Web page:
the donkey swallowed down the royal mandate,
reaching the other donkeys empty-handed.

With the donkey envoy having eaten the king’s mandate, donkeys faced being beasts of burden forevermore. To this day, they desperately search their excrement for the lost mandate for their humane treatment.[3]

Men’s interest in farting signifies their bewilderment. Has farting — an explosive, rebellious bodily function — kept men overburdened with work just like donkeys? Does farting help a man to develop a penis like that of a donkey? But what’s the virtue in being hung like a donkey if men’s work with their penises is undervalued? Jesus entered Jerusalem on a donkey not overburdened with baggage. Why don’t Christians honor men and donkeys more?[4] The men legislators who have passed so many anti-men laws — are they eunuchs who don’t fart? Men naturally fart and wonder.

Under gynocentrism, associating men with donkeys is much less common than asserting that men are dogs or men are pigs. Most men, of course, don’t have a donkey-sized penis. Yet Octavian after his victory in the Battle of Actium erected a victory monument that associated his penis with a donkey. Solomon and Marcolf, a medieval Latin masterpiece of men’s sexed protest, celebrates the work of donkeys and reverberates with farting. More understanding of men and donkeys and their penises and farting might be the most promising path forward toward treating men more humanely.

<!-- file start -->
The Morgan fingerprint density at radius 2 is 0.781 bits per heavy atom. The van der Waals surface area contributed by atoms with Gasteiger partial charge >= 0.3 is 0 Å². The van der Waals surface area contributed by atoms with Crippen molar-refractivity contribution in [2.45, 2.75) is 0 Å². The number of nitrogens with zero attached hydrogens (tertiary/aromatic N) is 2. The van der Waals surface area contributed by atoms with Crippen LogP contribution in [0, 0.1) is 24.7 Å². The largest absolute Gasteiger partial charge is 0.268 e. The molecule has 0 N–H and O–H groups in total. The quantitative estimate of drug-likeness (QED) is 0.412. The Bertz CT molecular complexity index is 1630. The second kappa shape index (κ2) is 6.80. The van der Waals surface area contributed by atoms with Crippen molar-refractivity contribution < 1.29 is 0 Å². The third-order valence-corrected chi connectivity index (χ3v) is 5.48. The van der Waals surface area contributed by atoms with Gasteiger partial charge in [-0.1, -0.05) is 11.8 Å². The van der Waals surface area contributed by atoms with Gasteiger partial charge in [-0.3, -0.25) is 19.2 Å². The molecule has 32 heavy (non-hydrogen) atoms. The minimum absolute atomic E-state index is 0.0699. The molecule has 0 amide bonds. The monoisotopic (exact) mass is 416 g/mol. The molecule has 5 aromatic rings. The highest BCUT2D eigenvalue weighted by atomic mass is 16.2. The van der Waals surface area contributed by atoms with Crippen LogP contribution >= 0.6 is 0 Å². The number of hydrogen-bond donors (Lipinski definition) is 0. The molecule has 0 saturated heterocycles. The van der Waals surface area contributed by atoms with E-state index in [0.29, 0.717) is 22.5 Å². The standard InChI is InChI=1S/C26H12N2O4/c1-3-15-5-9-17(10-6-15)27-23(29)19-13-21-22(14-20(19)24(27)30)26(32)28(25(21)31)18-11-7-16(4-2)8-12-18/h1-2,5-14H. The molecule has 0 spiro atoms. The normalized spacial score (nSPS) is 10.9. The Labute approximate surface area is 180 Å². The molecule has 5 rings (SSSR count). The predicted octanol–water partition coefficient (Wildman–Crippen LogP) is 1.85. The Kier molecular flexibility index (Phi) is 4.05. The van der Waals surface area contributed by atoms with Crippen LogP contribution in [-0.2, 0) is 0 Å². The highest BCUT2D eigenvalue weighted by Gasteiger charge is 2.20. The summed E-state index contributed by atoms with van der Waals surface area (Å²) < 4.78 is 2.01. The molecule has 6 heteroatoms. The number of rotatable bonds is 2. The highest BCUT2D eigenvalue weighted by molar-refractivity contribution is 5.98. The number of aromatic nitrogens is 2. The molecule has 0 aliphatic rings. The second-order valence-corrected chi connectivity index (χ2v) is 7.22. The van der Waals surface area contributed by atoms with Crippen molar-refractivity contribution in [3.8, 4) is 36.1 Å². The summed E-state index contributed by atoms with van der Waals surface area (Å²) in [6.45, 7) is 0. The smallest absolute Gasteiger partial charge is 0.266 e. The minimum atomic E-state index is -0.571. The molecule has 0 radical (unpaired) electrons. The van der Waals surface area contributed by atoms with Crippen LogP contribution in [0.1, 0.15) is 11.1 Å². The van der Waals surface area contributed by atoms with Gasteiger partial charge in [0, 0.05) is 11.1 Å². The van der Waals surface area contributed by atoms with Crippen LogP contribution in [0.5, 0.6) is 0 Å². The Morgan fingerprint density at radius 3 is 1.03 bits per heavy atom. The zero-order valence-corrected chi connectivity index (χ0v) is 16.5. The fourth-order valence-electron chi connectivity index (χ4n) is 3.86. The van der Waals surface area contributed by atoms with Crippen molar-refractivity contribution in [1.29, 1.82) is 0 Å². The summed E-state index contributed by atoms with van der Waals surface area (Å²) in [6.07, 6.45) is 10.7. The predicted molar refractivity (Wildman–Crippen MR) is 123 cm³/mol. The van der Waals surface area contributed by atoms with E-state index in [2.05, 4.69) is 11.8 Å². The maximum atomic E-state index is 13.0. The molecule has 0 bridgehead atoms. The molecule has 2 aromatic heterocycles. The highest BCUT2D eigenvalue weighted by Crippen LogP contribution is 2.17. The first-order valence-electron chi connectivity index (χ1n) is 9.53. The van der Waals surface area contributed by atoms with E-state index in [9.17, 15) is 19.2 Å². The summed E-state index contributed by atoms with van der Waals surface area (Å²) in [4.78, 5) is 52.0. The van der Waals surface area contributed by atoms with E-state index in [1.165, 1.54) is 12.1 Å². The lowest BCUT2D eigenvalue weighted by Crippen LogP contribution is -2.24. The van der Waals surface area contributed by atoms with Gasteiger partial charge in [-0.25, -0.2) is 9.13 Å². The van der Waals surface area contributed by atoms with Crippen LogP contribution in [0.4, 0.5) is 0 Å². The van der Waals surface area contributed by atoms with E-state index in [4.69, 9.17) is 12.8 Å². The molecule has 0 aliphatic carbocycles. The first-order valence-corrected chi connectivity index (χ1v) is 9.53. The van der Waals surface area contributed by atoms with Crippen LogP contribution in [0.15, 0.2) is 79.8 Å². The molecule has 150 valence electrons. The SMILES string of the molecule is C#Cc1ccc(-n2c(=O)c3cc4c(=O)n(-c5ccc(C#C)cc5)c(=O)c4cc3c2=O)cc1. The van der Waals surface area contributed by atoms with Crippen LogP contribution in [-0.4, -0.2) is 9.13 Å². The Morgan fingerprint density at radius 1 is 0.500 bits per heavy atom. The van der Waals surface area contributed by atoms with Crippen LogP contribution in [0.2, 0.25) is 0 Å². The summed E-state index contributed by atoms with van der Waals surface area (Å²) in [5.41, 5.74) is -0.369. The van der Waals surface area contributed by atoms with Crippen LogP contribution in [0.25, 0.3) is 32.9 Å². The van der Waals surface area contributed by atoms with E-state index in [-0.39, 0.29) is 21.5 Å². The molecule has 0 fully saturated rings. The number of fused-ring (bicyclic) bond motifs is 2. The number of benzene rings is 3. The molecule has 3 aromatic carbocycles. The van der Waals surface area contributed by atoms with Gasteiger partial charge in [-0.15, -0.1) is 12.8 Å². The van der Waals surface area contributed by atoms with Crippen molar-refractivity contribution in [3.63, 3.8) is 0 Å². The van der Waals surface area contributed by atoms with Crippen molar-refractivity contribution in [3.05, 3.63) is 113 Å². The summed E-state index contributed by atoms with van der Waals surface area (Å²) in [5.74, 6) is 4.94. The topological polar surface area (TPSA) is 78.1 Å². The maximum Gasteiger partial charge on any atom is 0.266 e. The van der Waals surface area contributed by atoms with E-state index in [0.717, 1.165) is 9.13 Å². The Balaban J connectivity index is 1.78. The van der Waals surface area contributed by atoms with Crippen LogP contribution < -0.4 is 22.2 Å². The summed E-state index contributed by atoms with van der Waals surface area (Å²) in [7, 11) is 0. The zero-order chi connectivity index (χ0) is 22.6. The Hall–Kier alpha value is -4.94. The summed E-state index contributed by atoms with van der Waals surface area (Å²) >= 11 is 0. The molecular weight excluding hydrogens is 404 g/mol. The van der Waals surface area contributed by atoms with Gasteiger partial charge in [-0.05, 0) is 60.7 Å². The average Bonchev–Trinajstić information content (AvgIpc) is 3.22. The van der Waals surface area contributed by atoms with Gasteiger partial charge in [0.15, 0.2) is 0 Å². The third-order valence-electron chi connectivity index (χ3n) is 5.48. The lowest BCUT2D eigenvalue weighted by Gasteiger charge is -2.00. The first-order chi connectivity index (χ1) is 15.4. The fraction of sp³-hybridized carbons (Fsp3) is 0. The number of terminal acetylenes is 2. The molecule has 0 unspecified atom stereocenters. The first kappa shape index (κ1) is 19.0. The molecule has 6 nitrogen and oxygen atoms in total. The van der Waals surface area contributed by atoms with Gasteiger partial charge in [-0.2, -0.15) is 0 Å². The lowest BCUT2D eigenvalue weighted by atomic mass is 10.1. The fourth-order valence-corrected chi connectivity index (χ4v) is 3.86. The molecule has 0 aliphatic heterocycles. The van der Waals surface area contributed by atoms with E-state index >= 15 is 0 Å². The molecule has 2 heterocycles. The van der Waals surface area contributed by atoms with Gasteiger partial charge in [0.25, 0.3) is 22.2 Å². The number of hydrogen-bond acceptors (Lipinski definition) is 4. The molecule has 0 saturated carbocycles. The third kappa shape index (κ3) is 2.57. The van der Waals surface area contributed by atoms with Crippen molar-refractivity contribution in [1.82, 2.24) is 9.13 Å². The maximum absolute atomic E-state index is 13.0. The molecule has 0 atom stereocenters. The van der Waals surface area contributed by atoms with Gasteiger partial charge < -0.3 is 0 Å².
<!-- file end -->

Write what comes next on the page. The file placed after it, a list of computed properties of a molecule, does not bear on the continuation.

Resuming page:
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[1] On penis size in Aristophanes’s fifth-century Athenian comedies, see note [3] in my post on Asinarius.

[2] An Entertaining Tale of Quadrupeds ll. 646-55, from Greek trans. Nicholas & Baloglou (2003) p. 195. The previous two short quotes are from l. 82, p. 165 (of giant dick and balls), l. 671, p. 195 (I have a might dick…). The subsequent quote is ll. 710-20, p. 199 (he brayed with boundless joy…). The horse calls the donkey a ψωλογομάριν (l. 665, p. 195). That’s literally ψωλο-γομάριν, meaning dick-(little beast of burden), or dick-donkey. Id p. 342. Nicholas & Baloglou translate that word in context as “Dick-O-Matic.”

Underscoring  the long history of disparaging men’s penises, in early-twentieth-century rural Greece an ox penis (βοïδóπουτσα) was used as a whip. The word βοïδóπουτσα became the term for a riot police club by the late twentieth century. In twentieth-century Brazil, the ox penis was used as a torture implement. Id. p. 337.